Tuesday, July 1, 2008

Literary Incantation - On Ekphrasis

William Congdon, Piazza Venice 12, 1952 Museum of modern Art, New York



I read not long ago (I think I linked to it via Lemon Hound) that Vanessa Place (the author of Dies: A Sentence) is writing an ekphratic novel. This is what she says on the website What Are Your Working On?

"My current project is an experimental novel composed of assorted stories and ekphratic objects: the stories are told in various narrative forms, everything from short stories to stories-within-stories and novel chapters; the ekphratic objects include iconical and imaginary artworks.

I have no formal background in art or art history, and that is exactly the point of the project: ekphrasis (the most famous examples include Homer's description of Achilles' shield, Shelley's On the Medusa of Leonardo daVinci, Rilke's Torso of Apollo, Keats' Ode to a Grecian Urn) has been mostly poetry's attempt to trump visual art. But as words put to music become lyrics, words put to art can become another literary incantation."

I'll be eagerly awaiting the Place book, her literary incantation, though she says, "I've no hope of finishing, though expect I will finally stop in three to five years. I don't have a contract, or prospects, for this book, but am dedicatedly unconcerned." My first two books (All the God-Sized Fruit, Against Paradise) dabbled with ekphrasis, the first moreso than the second. I was interested in playing with the conventions of ekphrasis, in escaping the ekphrastic moment and also in reconfiguring it. I'm not done with this particular obsession - my current project will quite possibly contain a further exploration of ekphrasis via art forgery (another long time interest). Like Place, I have no prospects. Not a bad place to write from.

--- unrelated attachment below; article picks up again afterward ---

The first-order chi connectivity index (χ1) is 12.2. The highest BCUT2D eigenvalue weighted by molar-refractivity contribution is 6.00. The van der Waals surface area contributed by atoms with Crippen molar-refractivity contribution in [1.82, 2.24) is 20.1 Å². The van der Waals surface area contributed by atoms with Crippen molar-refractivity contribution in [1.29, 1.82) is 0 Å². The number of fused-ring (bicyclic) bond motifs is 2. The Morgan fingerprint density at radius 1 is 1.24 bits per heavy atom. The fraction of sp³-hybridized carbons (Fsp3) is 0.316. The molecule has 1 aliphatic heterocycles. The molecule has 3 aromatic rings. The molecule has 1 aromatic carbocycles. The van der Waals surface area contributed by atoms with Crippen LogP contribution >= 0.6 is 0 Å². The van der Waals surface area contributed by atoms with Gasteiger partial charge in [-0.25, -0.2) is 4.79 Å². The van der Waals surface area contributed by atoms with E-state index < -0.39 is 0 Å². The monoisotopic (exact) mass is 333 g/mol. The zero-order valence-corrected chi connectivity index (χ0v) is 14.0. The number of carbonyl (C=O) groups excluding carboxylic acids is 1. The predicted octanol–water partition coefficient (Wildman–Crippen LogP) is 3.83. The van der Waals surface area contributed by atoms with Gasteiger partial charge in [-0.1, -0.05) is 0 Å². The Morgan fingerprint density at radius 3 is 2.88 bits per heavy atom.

Once an obsession always an obsession, perhaps. I've noticed a lot of web resources on the subject. When I was writing ATGSF I relied a lot on Picture Theory by W.J.T. Mitchell and John Hollander's The Gazer's Spirit. There's so much work that's been done, so much written, since then. Among the blogs that I've looked at on ekphrasis are: Poetry, Poetics and the Arts, Ekphrasis: Poetry Inspired by Art, and a good piece on the conventions of ekphrasis here. More as I find them.